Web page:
“The Bottom Line About Multilevel Marketing Plans and Pyramid Schemes” (PDF). FTC. December 2012. Archived from the original (PDF) on September 20, 2018. Retrieved September 19, 2018.
Not all multilevel marketing plans are legitimate. Some are pyramid schemes.
Multilevel Marketing”. FTC. May 18, 2021.“Multilevel Marketing”. FTC, Bureau of Consumer Protection. January 4, 2018. Retrieved September 19, 2018.“What’s Wrong With Multi-Level Marketing?”. Vandruff.com. Retrieved September 19, 2018.
“‘Person to person’ sales plans… “dream” opportunity or business nightmare? [Amway Ad]”. Life. Vol. 68, no. 7. February 27, 1970. p. 51.rown, Caryne (December 1992). “Door-to-door Selling Grows Up”. Black Enterprise. 23 (5): 76.Charles W. King; James W. Robinson (2000). The New Professionals. Prima Publishing. p. 80. ISBN 0-7615-1966-1.Sheffield, Michael L. (February–March 1999).
“Comp Plan Conversion:Direct Sales to MLM Compensation Plans”. Direct Sales Journal. Retrieved September 19, 2018. (citing Neil Offen, president of the Direct Selling Association)“US Direct Selling in 2009” (PDF). Direct Selling Association. 2010. Retrieved September 19, 2018.
“Direct Selling Organization Membership”. Direct Selling Association. Retrieved September 19, 2018.Ziglar, Zig; Hayes, John P. PhD (2001). Network Marketing for Dummies. Hungry Minds. ISBN 0-7645-5292-9.Pareja, Sergio (2008). “Sales Gone Wild: Will the FTC’s Business Opportunity Rule Put an End to Pyramid Marketing Schemes?”. McGeorge Law Review. 39 (83).
“MLM History”. network-experience.net. January 24, 2014. Retrieved September 19, 2018.Brown, David (November 27, 2007). “Marketing group merely ‘selling a dream'”. The Times. Retrieved September 19, 2018.Berkowitz, Bill (January 28, 2009). “Republican Benefactor Launches Comeback”. Inter press service. Retrieved September 19, 2018. (in reference to BERR vs Amway (Case No:2651, 2652 and 2653 of 2007) in point of objectionability”c”)Dokoupil, Tony (August 2, 2008).
“A Drink’s Purple Reign”. Newsweek. Retrieved September 19, 2018.Ryan, Leo; Wojciech, Gasparski; Georges, Enderle, eds. (2000). Business Students Focus on Ethics (Praxiology): The international Annual of Practical Philosophy and Methodology. Vol. 8. New Jersey: Transaction Publishers. p. 75. ISBN 0-7658-0037-3.Peterecca, Laura (September 14, 2009).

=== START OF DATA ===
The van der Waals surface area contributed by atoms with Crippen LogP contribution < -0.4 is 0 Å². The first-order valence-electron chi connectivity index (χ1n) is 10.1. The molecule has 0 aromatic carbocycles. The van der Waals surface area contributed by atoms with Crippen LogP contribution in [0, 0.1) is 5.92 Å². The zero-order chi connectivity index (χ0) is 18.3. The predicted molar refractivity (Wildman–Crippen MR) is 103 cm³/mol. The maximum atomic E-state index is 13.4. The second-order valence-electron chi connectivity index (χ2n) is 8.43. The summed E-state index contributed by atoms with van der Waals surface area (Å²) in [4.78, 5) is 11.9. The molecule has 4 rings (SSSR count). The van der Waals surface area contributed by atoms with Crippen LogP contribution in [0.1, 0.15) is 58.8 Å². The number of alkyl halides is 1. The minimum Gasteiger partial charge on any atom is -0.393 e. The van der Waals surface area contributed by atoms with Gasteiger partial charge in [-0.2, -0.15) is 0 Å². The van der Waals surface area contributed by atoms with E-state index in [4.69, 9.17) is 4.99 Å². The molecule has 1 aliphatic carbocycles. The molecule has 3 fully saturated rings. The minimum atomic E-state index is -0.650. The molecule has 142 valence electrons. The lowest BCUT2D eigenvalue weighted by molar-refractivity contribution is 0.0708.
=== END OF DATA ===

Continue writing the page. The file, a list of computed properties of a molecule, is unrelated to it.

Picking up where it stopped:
“What kind of business do you want to start?”. USA Today. pp. 4B. Retrieved September 19, 2018.O’Donnell, Jayne (October 15, 2010). “Fortune Hi-Tech: American dream or pyramid scheme?”. USA Today. pp. 6B. Retrieved September 19, 2018.FTC (November 8, 2016)
“FTC Returns More Than $3.7 Million to People Harmed by Pyramid Scheme“O’Donnell, Jayne (February 10, 2011). “Multilevel marketing or ‘pyramid?’ Sales people find it hard to earn much”. USA Today. Retrieved September 19, 2018.Del Valle, Gaby (October 15, 2018).
“Multilevel marketing companies say they can make you rich. Here’s how much 7 sellers actually earned”. Vox. Retrieved October 15, 2018.Singletary, Michelle. “Why multilevel marketing won’t make you rich”. The Washington Post. Retrieved October 22, 2018.ফখরুল ইসলাম (Fakhrul Islam) (April 11, 2015). “সব এমএলএম অবৈধ (All MLMs are illegal.)”. Prothom Alo. Retrieved May 29, 2020.Jeffery, Lyn (March 21, 2001).
“Placing Practices: Transnational Network Marketing in Mainland China”. In Chen, Nancy N. (ed.). China Urban: Ethnographies of Contemporary Culture. Duke University Press. pp. 23–42. ISBN 978-0822326403.Xu, Lehman Lee. “Chinese Law | China: Direct Sale”. http://www.lehmanlaw.com. Archived from the original on January 21, 2015. Retrieved September 19, 2018.直销企业信息披露网站. zxjg.saic.gov.cn.
Marketing Programs To Buy: